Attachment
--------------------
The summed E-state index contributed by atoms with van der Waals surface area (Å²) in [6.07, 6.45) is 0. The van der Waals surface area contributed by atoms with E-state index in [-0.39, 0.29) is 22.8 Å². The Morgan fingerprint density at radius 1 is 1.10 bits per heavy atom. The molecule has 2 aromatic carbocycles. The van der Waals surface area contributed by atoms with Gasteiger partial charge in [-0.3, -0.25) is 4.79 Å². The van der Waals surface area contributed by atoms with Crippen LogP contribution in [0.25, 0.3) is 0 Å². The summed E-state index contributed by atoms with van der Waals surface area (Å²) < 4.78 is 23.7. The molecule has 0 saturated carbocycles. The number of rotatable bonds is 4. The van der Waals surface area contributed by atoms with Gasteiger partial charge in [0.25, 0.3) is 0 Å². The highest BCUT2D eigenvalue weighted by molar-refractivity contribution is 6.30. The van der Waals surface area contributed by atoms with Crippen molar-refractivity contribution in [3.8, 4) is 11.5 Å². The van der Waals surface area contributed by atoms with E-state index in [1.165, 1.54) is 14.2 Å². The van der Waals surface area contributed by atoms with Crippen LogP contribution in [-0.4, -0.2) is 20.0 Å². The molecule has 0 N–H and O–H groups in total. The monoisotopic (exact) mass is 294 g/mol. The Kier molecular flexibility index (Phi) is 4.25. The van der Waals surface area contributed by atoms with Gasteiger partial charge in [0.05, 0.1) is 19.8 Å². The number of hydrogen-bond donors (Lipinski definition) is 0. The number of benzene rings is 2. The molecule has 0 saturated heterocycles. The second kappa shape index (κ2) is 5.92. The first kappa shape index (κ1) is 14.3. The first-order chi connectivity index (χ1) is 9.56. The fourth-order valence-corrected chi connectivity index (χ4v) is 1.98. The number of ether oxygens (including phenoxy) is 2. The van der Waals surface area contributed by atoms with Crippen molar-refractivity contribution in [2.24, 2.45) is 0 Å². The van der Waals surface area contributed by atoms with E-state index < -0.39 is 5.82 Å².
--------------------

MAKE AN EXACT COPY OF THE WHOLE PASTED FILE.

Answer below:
The summed E-state index contributed by atoms with van der Waals surface area (Å²) in [6.07, 6.45) is 0. The van der Waals surface area contributed by atoms with E-state index in [-0.39, 0.29) is 22.8 Å². The Morgan fingerprint density at radius 1 is 1.10 bits per heavy atom. The molecule has 2 aromatic carbocycles. The van der Waals surface area contributed by atoms with Gasteiger partial charge in [-0.3, -0.25) is 4.79 Å². The van der Waals surface area contributed by atoms with Crippen LogP contribution in [0.25, 0.3) is 0 Å². The summed E-state index contributed by atoms with van der Waals surface area (Å²) < 4.78 is 23.7. The molecule has 0 saturated carbocycles. The number of rotatable bonds is 4. The van der Waals surface area contributed by atoms with Gasteiger partial charge in [0.25, 0.3) is 0 Å². The highest BCUT2D eigenvalue weighted by molar-refractivity contribution is 6.30. The van der Waals surface area contributed by atoms with Crippen molar-refractivity contribution in [3.8, 4) is 11.5 Å². The van der Waals surface area contributed by atoms with E-state index in [1.165, 1.54) is 14.2 Å². The van der Waals surface area contributed by atoms with Crippen LogP contribution in [-0.4, -0.2) is 20.0 Å². The molecule has 0 N–H and O–H groups in total. The monoisotopic (exact) mass is 294 g/mol. The Kier molecular flexibility index (Phi) is 4.25. The van der Waals surface area contributed by atoms with Gasteiger partial charge in [0.05, 0.1) is 19.8 Å². The number of hydrogen-bond donors (Lipinski definition) is 0. The number of benzene rings is 2. The molecule has 0 saturated heterocycles. The second kappa shape index (κ2) is 5.92. The first kappa shape index (κ1) is 14.3. The first-order chi connectivity index (χ1) is 9.56. The fourth-order valence-corrected chi connectivity index (χ4v) is 1.98. The number of ether oxygens (including phenoxy) is 2. The van der Waals surface area contributed by atoms with Crippen molar-refractivity contribution in [2.24, 2.45) is 0 Å². The van der Waals surface area contributed by atoms with E-state index < -0.39 is 5.82 Å².